Wagyu beef adds value to dairy calf enterprise

When Welsh dairy farmer Will Prichard got invited to dinner at his friend’s house he had no idea it would open up a new market for his dairy beef enterprise.

But after taking one bite of Rob Cumine’s Wagyu steak he immediately decided to take a ‘punt’ and put two of Rob’s bulls in with 40 of his dairy heifers.

“It was really on the back of eating a great streak and the promise they would be easy calving. That was the selling point at the time,” explains Mr Prichard.

Amazed by the ease of calving, Mr Prichard and Mr Cumine then embarked on a project to see if they could finish Wagyu crossbred cattle off grass.

See also: Wagyu breed society launched

Little did they know that their three-year ‘experiment’ would turn into a booming beef business and last month (19 October) they launched their ‘Natural Wagyu’ range in Whole Foods, Kensington, London.

Originally from Japan, the Wagyu is revered for its incredibly high level of fat marbling. The breed isn’t a brand-new concept to the UK – the British Wagyu Society launched last year and there are already a handful of farmers producing Wagyu beef.

Facts about Wagyu beef:

  • Wagyu means ‘cow’ in Japanese
  • The beef contains a higher percentage of mono-unsaturated fats and Omega 3 and 6 fatty acids

But it is certainly a novelty to see a Wagyu beef animal roaming the rolling hills of Pembrokeshire. It is what gives their brand, Natural Wagyu, its unique selling point. Most commercial Wagyu enterprises fatten cattle in feedlots, but at Escalwen they are fed grass and forage.

“We are producing a product that has a different flavour profile, because they are fed grass,” explains Mr Cumine, who established a small pedigree herd of Wagyu cattle at his family farm in Pembrokeshire after seeing an advert in the paper.

“I called the seller and bought 10 cows and a bull, not really knowing much about them,” he explains.

Mr Cumine now supplies Mr Prichard with pedigree bulls to use within his 1,300-cow dairy herd. Previously, Mr Prichard used sexed semen on the heifers and Herefords as sweeper bulls, but to cope with rapidly expanding markets he will be using Wagyu only on his heifers this year.

Wagyu bulls are also used as sweepers on dairy cows for three weeks, following a six-week AI programme.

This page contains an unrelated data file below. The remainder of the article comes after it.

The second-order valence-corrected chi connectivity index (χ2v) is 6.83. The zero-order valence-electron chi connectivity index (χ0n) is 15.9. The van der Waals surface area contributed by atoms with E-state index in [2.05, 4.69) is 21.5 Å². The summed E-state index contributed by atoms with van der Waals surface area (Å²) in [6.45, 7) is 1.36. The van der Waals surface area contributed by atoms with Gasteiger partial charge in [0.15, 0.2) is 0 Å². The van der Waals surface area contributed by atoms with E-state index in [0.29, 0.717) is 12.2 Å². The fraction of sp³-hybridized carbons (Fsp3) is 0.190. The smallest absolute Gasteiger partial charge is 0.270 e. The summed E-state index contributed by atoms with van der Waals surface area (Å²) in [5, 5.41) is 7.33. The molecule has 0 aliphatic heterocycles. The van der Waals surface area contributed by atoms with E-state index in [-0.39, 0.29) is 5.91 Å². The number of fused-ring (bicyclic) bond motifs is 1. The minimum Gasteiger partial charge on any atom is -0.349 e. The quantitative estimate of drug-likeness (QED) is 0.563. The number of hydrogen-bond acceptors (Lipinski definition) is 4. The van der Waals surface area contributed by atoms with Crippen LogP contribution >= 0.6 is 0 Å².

Rearing mimics the black and white policy, with calves kept in pens of 10, where they are fed waste milk up until 12 weeks of age.

The dairy operates two spring and two autumn herds. Spring-born calves are turned out to grass and the autumn-born ones are kept indoors, where they are offered grass silage.

Animals are grazed from February to October and through the winter are fed grass silage and 1kg of concentrate a head a day to maintain growth rates.

Animals are weighed monthly and are achieving about 0.8kg/day from birth, which is the optimum, explains Mr Cumine.

He says if animals are fattened too quickly it can have a negative effect on the marbling quality of the meat. Consistent growth is key and for this reason growth rates are monitored each month.

“Compensatory growth is actually negative, because it puts down globules of fat in the meat,” explains Mr Prichard.

Cattle are killed at between 28 and 36 months of age at Cig Calon, Cross Hands, with an average conformation of 0+, and a fat class of 4H. The beef is then deboned and packed at Celtica in Cross Hands before been dispatched to customers.

Mr Prichard says the ‘sweet spot’ for both steers and heifers is between 330kg and 340kg deadweight.


He says because of the poor conformation of the Wagyu animals it wouldn’t pay to sell them at liveweight at market or deadweight because they don’t fit with the EUROP grid specification.

“It is more about taste difference. Because they are slow growing the meat is more tender [than other breeds]. The value to the customer is the eating experience. It is the moment you put it in your mouth. It is that first bite,” he explains.